Al Sharpton Kept Away From Dead Cop’s NY Funeral, Blames Cops


Al Sharpton will not attend the funeral of NYPD officer Randolph Holder, amid growing police anger at the progressives’ “Black Lives Matter” campaign.

Sharpton — an ally of President Barack Obama — blamed police officials for his withdrawal from the event for Holder, a black Guyanese immigrant who was killed by a supposedly “non-violent” drug offender in a street shoot-out.

“I thought my coming might give a sense of unity in the city,” Sharpton wrote to Holder’s father. “It is clear though after reading several articles that some union leaders and some others want to turn your and your pastor’s noble efforts into some kind of confrontation or sideshow and not keep focused on the brutal, senseless murder of your son.”

He added: “I refuse, despite my strong feelings on police issues, to be part of anything that would marginalize and take away from the focus of this city and nation mourning your son tomorrow. So I therefore, respectfully, want to inform you and your pastor that I have withdrawn my acceptance of your invitation to attend or have words at the funeral services for your son.”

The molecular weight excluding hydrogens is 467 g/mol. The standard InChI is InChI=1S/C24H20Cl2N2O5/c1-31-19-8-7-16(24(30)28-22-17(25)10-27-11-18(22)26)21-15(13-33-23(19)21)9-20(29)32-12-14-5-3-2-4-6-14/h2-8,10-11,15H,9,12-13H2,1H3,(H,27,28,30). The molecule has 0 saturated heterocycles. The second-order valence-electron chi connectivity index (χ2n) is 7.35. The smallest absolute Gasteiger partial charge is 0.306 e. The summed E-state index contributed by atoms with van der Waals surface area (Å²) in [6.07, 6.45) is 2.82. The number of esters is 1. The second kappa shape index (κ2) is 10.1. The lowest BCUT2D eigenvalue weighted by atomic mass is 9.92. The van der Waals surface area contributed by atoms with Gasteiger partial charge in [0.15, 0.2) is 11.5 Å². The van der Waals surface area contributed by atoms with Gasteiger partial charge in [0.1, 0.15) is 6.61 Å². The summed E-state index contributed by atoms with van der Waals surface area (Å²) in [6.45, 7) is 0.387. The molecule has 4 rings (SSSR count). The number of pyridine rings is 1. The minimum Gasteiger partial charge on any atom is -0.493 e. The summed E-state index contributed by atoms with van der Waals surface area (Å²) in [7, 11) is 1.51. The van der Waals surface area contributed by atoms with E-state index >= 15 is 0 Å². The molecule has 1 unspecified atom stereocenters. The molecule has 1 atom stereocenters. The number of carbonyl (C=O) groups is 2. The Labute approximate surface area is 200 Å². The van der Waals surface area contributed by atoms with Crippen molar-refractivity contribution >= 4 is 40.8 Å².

The wake is taking place today at the Greater Allen A.M.E. Cathedral of New York.

Holder’s fiancé slammed the idea of Sharpton speaking at the funeral because the dead cop disliked the controversial reverend.

“He didn’t like [Sharpton],” Mary Muhammad told The New York Post. “He wasn’t a fan. So I don’t know why [Sharpton] is speaking.”

That attitude seems widespread among cops. Pat Lynch, head of the NYPD’s union, said “Al Sharpton has always been one of the chief extremists fanning the flames of anti-police sentiment for his own gain. Police officers need real support from our elected officials and the communities we serve, not empty gestures from attention-seekers.”

Eeven FBI director James Comey — despite White House opposition — is also pushing back at the progressives’s campaign. The [nation’s] crime rate is rising, and “part of the explanation is a chill wind blowing through American law enforcement over the last year,” Comey said Oct. 26.